A Brood of Vipers

I say this often, but I’m constantly amazed at how Biblical texts that are so familiar can be seen in new and different ways.  I mean, we hear the story of JBap at least three Sundays out of the year – that’s nearly 6% of all Sundays – and yet, this morning, as I read, once again, Matthew’s telling of the John the Baptist story, I realized something new.

Because it is so familiar, it is easy to read this story quickly and to let your mind fill in the blanks.  In my head, this is the story of all of Judea and Jerusalem coming to hear John preach and to be baptized by him for the forgiveness of their sins.  Maybe I’m conflating the story from Matthew 11, when Jesus asks the disciples of JBap what they were looking for when they decided to follow John, but I’ve always heard John’s strong rebuke, “You brood of vipers” as being directed at everyone who came out to the Jordan to see him.  I’ve read this to be John’s call to repentance for all who came, but especially toward those who came for the circus; to see John’s wild clothes and to do what everybody else was doing.

In reality, the rebuke isn’t directed at the crowd generally, but specifically at the Pharisees and Sadducees who came from Jerusalem.  Now, this can get dicey if one reads this text with the lens of 2,000 years of Christian anti-Semitism, but even there, we miss the point.  It isn’t John decrying the Jewish establishment, as if the Christian version of institutional religion is somehow more pure, but rather, John’s words are directed at real people, specific people, who have corollaries in contemporary society.  John pointedly and directly called the religious leaders of his day “a brood of vipers.”  He accused them of making following God’s commandments comfortable for themselves, but rigorous for their adherents.  He dared to suggest that their way of leading God’s people wasn’t producing real fruit.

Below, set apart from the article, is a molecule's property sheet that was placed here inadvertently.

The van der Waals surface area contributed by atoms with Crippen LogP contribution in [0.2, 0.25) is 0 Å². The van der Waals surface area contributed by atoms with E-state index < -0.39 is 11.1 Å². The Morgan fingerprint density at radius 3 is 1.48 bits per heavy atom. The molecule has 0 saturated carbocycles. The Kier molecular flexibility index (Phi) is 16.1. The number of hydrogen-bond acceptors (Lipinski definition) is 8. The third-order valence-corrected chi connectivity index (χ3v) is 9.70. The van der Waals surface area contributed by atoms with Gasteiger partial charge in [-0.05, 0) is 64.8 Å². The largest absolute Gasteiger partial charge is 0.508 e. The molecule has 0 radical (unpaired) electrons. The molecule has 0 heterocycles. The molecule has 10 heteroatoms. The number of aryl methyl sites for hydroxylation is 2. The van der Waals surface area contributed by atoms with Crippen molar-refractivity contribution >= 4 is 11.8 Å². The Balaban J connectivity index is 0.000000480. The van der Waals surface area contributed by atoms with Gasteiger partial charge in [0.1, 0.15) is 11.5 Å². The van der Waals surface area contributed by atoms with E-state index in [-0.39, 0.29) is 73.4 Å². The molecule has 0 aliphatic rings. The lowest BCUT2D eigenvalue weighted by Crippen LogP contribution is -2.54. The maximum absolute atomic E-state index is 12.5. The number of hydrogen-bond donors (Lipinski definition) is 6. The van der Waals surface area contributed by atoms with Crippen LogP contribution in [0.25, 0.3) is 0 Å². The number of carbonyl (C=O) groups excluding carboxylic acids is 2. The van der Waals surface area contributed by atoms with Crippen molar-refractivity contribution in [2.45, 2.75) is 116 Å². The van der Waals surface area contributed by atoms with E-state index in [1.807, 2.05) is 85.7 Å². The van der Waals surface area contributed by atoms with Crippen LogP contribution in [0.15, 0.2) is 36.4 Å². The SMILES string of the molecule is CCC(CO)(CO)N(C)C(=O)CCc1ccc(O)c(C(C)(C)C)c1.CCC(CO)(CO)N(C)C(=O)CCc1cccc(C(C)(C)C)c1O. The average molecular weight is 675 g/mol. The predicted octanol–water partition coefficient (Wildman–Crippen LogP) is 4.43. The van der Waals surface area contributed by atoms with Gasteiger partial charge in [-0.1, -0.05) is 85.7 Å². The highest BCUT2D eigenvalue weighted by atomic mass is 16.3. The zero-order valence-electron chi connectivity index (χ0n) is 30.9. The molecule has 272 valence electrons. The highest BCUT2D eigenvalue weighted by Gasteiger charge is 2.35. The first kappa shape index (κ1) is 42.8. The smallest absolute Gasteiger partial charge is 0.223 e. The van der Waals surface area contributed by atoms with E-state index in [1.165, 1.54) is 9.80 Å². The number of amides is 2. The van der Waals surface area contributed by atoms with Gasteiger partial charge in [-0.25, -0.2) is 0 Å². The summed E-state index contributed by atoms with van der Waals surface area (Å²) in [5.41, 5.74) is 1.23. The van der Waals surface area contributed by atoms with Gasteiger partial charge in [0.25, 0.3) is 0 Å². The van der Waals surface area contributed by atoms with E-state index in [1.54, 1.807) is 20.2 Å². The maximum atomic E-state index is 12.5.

As a minister of the Gospel, it’d be easy for me to brush this harsh critique of religious leadership as directed toward folks like Joel Osteen or TD Jakes, but when Matthew says that many Pharisees and Sadducees came to see JBap, he undermines my ability to make this a niche market rebuke.  Rather, it seems that John’s words were directed at all who would dare take on the mantel of religious leadership in a community.  Dare I say, these words are directed toward me; toward you, dear reader; and toward anyone, lay or ordained, or steps out in faith to lead the people of God toward a deeper relationship with God.

Our titles and degrees will not save us and our ministries.  Rather, those who dare to lead will be judged based on the kind of fruit their leadership produces.  Rather than seducing people in with easy, cultural, moral therapeutic Christianity, John’s rebuke invites Christian leaders to do the hard work of naming sin for what it is, calling people to repentance and amendment of life, and motivating them to be about the good works of building the Kingdom of God on earth as it is in heaven.


Telling people what they want to hear is a whole lot easier (and more lucrative), but it’s not the work to which ministers of the Gospel are truly called.  No, we are called to help folks do the hard work of sorting the wheat from the chaff in their own lives so that when the Lord Jesus returns, he might be met with joy rather than fear and sorrow.

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